What Should You Do If You Think Someone May Have Overdosed on a Prescription Drug?

If you think someone may have overdosed on a prescription drug, it is essential to stay with them while waiting for emergency services to arrive. The first step is to call 911 immediately. Failure to seek help for someone you believe may have overdosed could lead to death.

It is also essential to know the signs of a prescription drug overdose so you may know when someone needs emergency help. Again, different drugs produce different symptoms of a prescription drug overdose. However, several common symptoms occur regardless of the substance. These include shallow breathing, clammy skin, erratic or slowed heart rates, stomach problems, altered levels of consciousness, and difficult or slowed breathing.

It is also important to understand Good Samaritan laws. These laws are in place in virtually every state to ensure that someone who tries to help a friend, loved one, or stranger in the event of a drug overdose cannot be held liable if that person experiences a medical emergency, injury, or dies. 

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Are There Treatments for Prescription Drug Overdose?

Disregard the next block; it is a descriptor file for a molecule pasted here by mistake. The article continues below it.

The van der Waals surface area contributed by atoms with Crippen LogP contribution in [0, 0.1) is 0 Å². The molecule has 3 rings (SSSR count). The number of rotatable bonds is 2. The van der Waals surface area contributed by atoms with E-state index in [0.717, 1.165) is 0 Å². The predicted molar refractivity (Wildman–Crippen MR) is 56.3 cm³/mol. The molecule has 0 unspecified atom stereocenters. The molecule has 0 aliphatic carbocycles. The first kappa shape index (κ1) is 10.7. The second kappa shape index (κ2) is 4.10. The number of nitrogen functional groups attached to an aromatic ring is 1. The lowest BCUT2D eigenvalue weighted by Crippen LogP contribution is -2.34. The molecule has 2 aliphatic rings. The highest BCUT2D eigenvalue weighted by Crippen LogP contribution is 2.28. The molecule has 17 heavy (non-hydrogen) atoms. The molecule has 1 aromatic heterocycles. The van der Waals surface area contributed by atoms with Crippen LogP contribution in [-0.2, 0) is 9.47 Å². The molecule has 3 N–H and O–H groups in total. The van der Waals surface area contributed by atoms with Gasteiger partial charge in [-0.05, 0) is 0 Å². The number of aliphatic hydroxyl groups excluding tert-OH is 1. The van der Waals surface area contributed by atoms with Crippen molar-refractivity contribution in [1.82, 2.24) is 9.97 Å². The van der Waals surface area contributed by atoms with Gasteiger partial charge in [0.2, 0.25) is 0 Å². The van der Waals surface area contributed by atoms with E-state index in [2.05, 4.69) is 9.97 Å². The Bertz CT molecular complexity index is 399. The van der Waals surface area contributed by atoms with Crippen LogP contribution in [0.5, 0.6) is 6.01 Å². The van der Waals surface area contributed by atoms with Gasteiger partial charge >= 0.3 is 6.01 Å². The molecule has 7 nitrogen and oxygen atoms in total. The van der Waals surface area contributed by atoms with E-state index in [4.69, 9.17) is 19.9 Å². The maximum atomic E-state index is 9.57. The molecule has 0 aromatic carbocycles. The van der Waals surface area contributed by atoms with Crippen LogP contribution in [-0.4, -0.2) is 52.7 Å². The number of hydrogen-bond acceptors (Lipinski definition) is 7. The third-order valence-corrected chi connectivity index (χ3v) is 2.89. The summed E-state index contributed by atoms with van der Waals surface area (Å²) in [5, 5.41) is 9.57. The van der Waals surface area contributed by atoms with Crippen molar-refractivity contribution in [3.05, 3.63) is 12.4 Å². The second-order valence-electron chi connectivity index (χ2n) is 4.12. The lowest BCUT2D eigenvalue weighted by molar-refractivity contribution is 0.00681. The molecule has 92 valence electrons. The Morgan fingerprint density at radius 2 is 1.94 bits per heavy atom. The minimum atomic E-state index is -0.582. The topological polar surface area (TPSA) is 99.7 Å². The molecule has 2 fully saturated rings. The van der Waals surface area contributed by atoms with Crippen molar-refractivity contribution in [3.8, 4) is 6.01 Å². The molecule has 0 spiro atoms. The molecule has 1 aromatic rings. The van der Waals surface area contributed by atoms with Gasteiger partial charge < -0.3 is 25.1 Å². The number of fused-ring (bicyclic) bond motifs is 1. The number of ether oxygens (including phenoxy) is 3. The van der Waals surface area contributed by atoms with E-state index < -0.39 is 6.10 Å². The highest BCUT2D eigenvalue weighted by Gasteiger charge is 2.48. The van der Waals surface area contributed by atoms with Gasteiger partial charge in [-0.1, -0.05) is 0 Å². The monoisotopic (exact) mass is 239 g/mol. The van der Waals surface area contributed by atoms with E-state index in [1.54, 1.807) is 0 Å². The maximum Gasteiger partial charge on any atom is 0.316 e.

Overdosing on pills or experiencing a medication overdose requires immediate medical intervention. The first step for someone who experiences medication overdose is to detox and cleanse their system of the substance. This often occurs in a hospital environment. Depending on the situation, it may take a few days before it is safe to transition to a therapeutic program to address potential addiction treatment needs. 

How Can You Prevent Prescription Drug Overdose?

Educating yourself about addiction and the potential ways overdose can occur may help prevent prescription drug overdose. If you struggle with an addiction, it is essential to seek help at a professional treatment center like Stillwater Behavioral Health. During an inpatient or outpatient treatment program, you will participate in various therapies designed to help you understand the roots of addiction and addictive behaviors. As part of therapy, you will also learn and practice essential and potentially life-saving coping skills you can use when faced with triggers or urges to take prescription medications to self-medicate.

Understanding prescription medication addiction is the first step towards preventing overdose. If you or a loved one struggles with an addiction to prescription drugs, contact us at Stillwater Behavioral Health today to learn more about how our programs can help you start on your journey to sobriety and lasting wellness.